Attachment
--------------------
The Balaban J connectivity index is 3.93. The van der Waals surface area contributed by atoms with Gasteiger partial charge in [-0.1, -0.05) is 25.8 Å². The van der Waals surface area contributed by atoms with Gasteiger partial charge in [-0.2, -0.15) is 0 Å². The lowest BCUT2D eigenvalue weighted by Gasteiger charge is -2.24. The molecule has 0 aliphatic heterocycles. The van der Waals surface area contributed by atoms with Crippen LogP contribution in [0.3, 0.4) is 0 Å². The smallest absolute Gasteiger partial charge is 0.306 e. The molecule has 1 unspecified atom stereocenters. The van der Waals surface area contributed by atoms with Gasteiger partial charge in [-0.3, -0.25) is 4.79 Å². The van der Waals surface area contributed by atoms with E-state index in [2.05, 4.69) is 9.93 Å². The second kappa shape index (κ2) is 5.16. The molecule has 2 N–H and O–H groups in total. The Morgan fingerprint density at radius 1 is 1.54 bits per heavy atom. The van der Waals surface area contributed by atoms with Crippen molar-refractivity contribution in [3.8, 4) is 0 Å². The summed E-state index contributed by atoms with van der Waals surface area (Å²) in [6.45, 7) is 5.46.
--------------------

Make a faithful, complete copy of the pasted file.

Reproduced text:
The Balaban J connectivity index is 3.93. The van der Waals surface area contributed by atoms with Gasteiger partial charge in [-0.1, -0.05) is 25.8 Å². The van der Waals surface area contributed by atoms with Gasteiger partial charge in [-0.2, -0.15) is 0 Å². The lowest BCUT2D eigenvalue weighted by Gasteiger charge is -2.24. The molecule has 0 aliphatic heterocycles. The van der Waals surface area contributed by atoms with Crippen LogP contribution in [0.3, 0.4) is 0 Å². The smallest absolute Gasteiger partial charge is 0.306 e. The molecule has 1 unspecified atom stereocenters. The van der Waals surface area contributed by atoms with Gasteiger partial charge in [-0.3, -0.25) is 4.79 Å². The van der Waals surface area contributed by atoms with E-state index in [2.05, 4.69) is 9.93 Å². The second kappa shape index (κ2) is 5.16. The molecule has 2 N–H and O–H groups in total. The Morgan fingerprint density at radius 1 is 1.54 bits per heavy atom. The van der Waals surface area contributed by atoms with Crippen molar-refractivity contribution in [3.8, 4) is 0 Å². The summed E-state index contributed by atoms with van der Waals surface area (Å²) in [6.45, 7) is 5.46.